As Paediatric Occupational Therapists we seek to understand the magic of how development unfolds in our children so that we can nurture and support this through working closely with their families. We are fortunate to be mentored be a leading clinician in the area of social emotional development and have been fascinated by the early infant – caregiver bonding that occurs and the importance of this for building strong foundations in self regulation, social emotional development and cognitive learning. This ‘dance’ like interaction is responsive, attuned and where each seeks to learn each others steps.
The dance begins with the parent or caregiver noticing the serve from the child, the signalling to either engage or use the parent to soothe feelings of distress. Is the child looking or pointing at something? Making a sound that could indicate discomfort. By noticing serves, you’ll learn a lot about your child’s abilities, interests and needs.
The return represents the parent/carers offer of comfort with a hug, gentle words or rhythmical rocking or playing with him or her, like saying “I see!” or picking up the object he or she is pointing at and giving it to him or her. This represents engagement or soothing of distress.
These back and forth interactions, are a cycle of arousal and comfort which modulate or regulate the nervous system on a neurological level. It is what ties the baby and caregiver or the dance partners together universally. As dancers, when he steps back, she steps forward. The infant comes to anticipate his mother or caregiver will take good care of him. The infants rising certainty in his caregivers sensitivity expands the definition of co regulation.
In this, infants learn to regulate their behaviour while remaining interested in the world around them. Through these consistent, predictable, and repetitive interactions the child develops the capacity to self-regulate as well as to communicate his or her emotions. Co regulation therefore is a vehicle to self regulation.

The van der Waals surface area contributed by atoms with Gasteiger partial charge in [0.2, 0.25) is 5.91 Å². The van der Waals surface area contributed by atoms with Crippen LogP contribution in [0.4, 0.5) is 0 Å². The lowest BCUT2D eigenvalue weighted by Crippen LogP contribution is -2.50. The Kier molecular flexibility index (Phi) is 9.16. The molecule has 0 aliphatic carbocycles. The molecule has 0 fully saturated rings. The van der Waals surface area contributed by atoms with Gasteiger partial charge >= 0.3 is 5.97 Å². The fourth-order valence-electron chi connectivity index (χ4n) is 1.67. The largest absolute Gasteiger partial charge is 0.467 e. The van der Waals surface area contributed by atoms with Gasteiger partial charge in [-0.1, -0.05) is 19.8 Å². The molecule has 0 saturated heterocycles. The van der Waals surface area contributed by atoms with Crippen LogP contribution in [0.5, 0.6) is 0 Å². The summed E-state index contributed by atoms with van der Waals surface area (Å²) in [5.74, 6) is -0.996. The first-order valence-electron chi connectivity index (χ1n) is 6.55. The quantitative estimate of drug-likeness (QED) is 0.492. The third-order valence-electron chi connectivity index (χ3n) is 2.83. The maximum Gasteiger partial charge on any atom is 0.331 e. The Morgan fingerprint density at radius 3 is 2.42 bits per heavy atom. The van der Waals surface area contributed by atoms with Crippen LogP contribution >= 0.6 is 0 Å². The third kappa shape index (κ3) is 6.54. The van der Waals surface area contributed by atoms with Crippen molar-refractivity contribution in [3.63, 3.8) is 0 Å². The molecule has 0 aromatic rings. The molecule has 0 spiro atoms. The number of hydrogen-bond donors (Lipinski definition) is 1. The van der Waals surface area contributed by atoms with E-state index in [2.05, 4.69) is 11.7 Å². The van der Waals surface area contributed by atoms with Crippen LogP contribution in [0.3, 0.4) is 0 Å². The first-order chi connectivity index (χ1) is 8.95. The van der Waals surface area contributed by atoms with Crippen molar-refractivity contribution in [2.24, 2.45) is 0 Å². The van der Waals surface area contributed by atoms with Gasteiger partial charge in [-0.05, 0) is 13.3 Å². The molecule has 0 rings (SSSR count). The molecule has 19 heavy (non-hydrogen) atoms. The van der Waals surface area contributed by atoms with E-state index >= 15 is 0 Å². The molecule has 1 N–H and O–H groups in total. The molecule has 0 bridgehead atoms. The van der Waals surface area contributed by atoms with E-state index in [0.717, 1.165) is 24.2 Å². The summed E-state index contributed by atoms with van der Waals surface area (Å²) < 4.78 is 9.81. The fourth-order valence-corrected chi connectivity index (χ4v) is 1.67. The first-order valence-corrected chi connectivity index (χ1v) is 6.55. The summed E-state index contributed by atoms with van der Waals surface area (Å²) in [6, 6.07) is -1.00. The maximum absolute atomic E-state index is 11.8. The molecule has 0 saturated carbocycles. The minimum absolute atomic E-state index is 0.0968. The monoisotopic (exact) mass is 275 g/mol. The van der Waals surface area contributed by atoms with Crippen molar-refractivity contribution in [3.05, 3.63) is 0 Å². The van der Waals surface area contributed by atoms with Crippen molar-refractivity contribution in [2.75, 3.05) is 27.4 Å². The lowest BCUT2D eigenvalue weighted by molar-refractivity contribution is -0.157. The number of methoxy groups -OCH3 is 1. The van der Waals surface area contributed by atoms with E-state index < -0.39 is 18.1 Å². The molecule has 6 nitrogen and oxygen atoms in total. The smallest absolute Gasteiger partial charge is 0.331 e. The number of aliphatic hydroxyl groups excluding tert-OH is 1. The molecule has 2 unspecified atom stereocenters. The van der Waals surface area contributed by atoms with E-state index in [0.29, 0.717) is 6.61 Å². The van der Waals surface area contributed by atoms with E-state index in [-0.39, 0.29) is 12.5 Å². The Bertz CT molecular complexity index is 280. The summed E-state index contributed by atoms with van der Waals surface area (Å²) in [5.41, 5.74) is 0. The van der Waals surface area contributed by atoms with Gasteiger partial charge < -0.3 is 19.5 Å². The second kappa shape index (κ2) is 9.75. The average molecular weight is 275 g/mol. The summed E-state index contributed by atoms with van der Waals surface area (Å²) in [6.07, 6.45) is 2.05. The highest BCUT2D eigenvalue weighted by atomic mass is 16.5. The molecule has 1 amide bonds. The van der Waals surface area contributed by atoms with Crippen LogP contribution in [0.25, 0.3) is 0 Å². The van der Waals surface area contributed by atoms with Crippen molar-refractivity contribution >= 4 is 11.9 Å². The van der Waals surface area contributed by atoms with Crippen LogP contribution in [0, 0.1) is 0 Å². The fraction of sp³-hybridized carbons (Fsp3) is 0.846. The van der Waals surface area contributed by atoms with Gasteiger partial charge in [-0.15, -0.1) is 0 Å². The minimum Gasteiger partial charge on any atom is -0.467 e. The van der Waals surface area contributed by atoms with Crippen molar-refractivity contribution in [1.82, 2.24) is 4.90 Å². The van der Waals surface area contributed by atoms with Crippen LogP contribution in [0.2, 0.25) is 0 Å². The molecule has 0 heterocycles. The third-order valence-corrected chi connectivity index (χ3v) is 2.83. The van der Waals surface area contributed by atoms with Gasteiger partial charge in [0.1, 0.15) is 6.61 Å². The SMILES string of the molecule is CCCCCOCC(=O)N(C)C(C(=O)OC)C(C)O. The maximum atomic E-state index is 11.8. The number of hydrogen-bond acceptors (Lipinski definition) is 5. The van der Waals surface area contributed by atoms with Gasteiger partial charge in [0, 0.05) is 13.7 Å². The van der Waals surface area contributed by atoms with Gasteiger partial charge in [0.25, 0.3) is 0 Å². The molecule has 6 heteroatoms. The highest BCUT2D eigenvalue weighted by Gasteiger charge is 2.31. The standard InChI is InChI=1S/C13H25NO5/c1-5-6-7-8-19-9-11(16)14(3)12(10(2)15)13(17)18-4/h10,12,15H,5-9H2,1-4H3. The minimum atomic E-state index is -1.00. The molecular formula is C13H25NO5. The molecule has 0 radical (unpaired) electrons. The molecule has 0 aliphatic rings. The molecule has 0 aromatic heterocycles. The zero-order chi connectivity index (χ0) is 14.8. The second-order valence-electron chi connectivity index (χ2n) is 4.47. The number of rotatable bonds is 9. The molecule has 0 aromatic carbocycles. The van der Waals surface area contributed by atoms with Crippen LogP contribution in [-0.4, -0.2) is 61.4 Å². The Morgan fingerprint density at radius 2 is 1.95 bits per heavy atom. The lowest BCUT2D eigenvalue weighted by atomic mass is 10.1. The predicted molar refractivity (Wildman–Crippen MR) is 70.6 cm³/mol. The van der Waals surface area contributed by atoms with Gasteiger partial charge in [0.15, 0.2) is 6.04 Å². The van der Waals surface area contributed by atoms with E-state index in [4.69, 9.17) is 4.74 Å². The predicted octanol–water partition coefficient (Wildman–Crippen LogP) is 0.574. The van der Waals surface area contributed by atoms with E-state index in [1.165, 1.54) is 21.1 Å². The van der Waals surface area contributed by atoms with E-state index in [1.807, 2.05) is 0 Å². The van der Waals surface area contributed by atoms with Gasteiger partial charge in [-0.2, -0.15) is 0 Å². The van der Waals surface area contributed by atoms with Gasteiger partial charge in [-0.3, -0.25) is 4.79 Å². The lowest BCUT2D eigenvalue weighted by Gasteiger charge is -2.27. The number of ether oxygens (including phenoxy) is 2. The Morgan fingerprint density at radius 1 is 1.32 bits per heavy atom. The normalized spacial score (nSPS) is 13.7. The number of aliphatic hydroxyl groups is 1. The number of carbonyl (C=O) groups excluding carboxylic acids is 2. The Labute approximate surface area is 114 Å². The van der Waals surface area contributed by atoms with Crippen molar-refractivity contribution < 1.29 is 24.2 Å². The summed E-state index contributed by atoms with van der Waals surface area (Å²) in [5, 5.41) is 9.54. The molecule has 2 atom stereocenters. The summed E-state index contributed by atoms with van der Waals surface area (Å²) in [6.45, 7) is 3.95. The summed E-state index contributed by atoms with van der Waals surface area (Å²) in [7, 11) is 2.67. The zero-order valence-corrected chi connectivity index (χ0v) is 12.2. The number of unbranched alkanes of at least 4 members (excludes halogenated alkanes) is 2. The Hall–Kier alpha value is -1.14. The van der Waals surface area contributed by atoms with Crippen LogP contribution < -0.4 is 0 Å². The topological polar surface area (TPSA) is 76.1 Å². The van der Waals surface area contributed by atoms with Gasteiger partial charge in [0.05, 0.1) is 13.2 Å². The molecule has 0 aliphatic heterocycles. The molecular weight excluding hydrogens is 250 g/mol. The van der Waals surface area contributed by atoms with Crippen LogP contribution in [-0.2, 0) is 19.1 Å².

This dance is easily disrupted however by the following examples:
- Biological disruptions e.g. an infant with reflux, an unsettled infant
- An infant who has experienced trauma in utero e.g. exposure to drugs and alcohol
- A parent/carer with a mental health diagnosis or otherwise emotionally unavailable
This results in a mismatch between parent/carer and child, or an out of rhythm dance. This mismatch can create difficulty with signalling i.e. the ability to express through subtle vocal and motor acts what one’s intentions are and/or difficulty with reading the vocal and motor cues offered by the parent/carer. While matched attunement and reading of cues is critical for bonding and attachment, we tend to get this wrong at least some of the time, resulting in a mismatch between parent/carer and child. Like any dance, what is most important is the repair of the mismatch. In situations where the parent/carer repairs the mismatch, the infant learns that reconnection is possible. It is the comeback that counts.